With respect to appellant Johnson, the two neighbors stated they rarely saw him at home when they visited during the day because he was at work. Appellants' next door neighbor added that he was living in the house with appellant Faunteroy, and Faunteroy's mother, sister and four children. Johnson regularly visited the neighbor's home to see her son, Jerome, who, at least once, had gone to the store with Johnson to buy groceries.

At the close of the government's evidence a stipulation was read to the jury concerning the family's financial resources during this two-month period. Tijuana Faunteroy received public assistance checks for $269.95 on December 2, 1975, $296.25 on December 3, 1975, and $269.23 on January 1, 1976. On October 21, 1975 she was issued a food stamp eligibility card enabling her to buy food stamps on a regular basis, and she and Delonta were eligible for Medicaid. Appellant Johnson and Tijuana's mother worked at the Mayflower Hotel where they earned approximately $115 and $145 per week, respectively. In total, the household had a gross income of $2,888.43 with which to pay *1298 for the living expenses of the three adults and five children.

In their defense, appellants offered the testimony of Delonta's great-grandparents who stated they had seen the infant about two weeks before he died but noticed nothing unusual about his physical appearance, except that he was rather small. An eighteen-year old neighbor and friend of appellants testified that he visited the household "practically everyday" and often saw the baby being fed and changed. None of these witnesses ever saw Delonta unclothed. Appellant Johnson's sister saw the child three times at Thanksgiving, Christmas and about five days before he died. At the last meeting she changed Delonta's diaper, fed him a bottle of milk and saw nothing wrong with him, except for a slight rash. The autopsy photographs did not in any way resemble the way he looked when she last saw the infant.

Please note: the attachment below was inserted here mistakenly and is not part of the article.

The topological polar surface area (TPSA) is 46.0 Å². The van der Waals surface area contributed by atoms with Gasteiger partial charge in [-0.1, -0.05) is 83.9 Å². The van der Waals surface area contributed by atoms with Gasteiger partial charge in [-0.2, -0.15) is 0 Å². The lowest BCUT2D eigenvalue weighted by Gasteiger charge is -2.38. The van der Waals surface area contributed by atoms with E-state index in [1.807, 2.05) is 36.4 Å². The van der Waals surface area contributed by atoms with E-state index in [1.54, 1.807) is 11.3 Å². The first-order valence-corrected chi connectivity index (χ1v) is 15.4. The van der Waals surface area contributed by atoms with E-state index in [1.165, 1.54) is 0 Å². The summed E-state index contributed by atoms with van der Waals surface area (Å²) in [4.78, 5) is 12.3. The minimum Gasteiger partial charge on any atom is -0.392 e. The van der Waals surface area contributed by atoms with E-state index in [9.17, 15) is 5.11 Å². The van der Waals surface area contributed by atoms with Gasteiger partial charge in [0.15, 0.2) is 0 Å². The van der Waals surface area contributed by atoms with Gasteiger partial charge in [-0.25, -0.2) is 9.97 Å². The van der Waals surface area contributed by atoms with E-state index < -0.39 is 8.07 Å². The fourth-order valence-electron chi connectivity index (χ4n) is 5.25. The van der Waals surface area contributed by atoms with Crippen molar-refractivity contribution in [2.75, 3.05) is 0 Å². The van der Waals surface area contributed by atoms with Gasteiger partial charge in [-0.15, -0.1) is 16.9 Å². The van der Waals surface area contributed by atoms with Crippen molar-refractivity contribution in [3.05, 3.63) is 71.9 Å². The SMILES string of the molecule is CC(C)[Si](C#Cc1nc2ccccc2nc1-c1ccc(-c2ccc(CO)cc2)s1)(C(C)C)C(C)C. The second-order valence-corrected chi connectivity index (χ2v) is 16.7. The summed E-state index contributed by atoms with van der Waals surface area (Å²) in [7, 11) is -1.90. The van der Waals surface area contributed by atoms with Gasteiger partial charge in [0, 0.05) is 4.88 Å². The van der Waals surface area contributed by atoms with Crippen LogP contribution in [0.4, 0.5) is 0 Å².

A social worker for the Child Protection Center at Children's Hospital did a social history of the family the week after Delonta's death. In the course of compiling the history she interviewed appellant Faunteroy who told her that since Delonta exhibited basically the same behavior patterns as another one of her children she was not alarmed at his size. Faunteroy told the social worker that she fed the infant on a demand schedule consisting of three or four feedings a day.

In her own behalf, appellant Faunteroy testified that Delonta often spit up his food, but nevertheless she fed him about three or four times a day as she had done with her other children. On January 8, 1976 she last saw Delonta alive at 11:30 a. m. at which time he was asleep, so rather than waking him she allowed him to sleep while she fed her other children; when she returned at approximately 1:30 p. m. he was dead.